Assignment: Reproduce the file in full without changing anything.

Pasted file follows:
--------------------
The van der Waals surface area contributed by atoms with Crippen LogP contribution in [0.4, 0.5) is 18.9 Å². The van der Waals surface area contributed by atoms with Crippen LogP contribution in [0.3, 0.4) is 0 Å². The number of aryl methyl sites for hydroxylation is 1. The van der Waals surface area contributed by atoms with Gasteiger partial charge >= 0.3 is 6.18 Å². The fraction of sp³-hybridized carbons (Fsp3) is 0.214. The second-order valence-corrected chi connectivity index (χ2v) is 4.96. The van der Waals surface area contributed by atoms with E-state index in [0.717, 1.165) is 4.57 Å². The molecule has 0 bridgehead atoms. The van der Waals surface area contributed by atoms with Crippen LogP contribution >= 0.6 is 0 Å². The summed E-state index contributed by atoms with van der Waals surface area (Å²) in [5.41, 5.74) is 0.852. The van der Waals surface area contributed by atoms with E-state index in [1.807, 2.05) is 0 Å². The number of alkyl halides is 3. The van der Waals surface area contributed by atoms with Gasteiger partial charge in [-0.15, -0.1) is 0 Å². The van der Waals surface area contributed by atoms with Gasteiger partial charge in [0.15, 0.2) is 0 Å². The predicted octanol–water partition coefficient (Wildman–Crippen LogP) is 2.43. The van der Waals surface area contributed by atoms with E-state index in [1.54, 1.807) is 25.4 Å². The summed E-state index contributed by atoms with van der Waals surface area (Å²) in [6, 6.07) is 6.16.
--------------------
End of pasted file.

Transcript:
The van der Waals surface area contributed by atoms with Crippen LogP contribution in [0.4, 0.5) is 18.9 Å². The van der Waals surface area contributed by atoms with Crippen LogP contribution in [0.3, 0.4) is 0 Å². The number of aryl methyl sites for hydroxylation is 1. The van der Waals surface area contributed by atoms with Gasteiger partial charge >= 0.3 is 6.18 Å². The fraction of sp³-hybridized carbons (Fsp3) is 0.214. The second-order valence-corrected chi connectivity index (χ2v) is 4.96. The van der Waals surface area contributed by atoms with E-state index in [0.717, 1.165) is 4.57 Å². The molecule has 0 bridgehead atoms. The van der Waals surface area contributed by atoms with Crippen LogP contribution >= 0.6 is 0 Å². The summed E-state index contributed by atoms with van der Waals surface area (Å²) in [5.41, 5.74) is 0.852. The van der Waals surface area contributed by atoms with E-state index in [1.807, 2.05) is 0 Å². The number of alkyl halides is 3. The van der Waals surface area contributed by atoms with Gasteiger partial charge in [-0.15, -0.1) is 0 Å². The van der Waals surface area contributed by atoms with Gasteiger partial charge in [0.15, 0.2) is 0 Å². The predicted octanol–water partition coefficient (Wildman–Crippen LogP) is 2.43. The van der Waals surface area contributed by atoms with E-state index in [1.54, 1.807) is 25.4 Å². The summed E-state index contributed by atoms with van der Waals surface area (Å²) in [6, 6.07) is 6.16.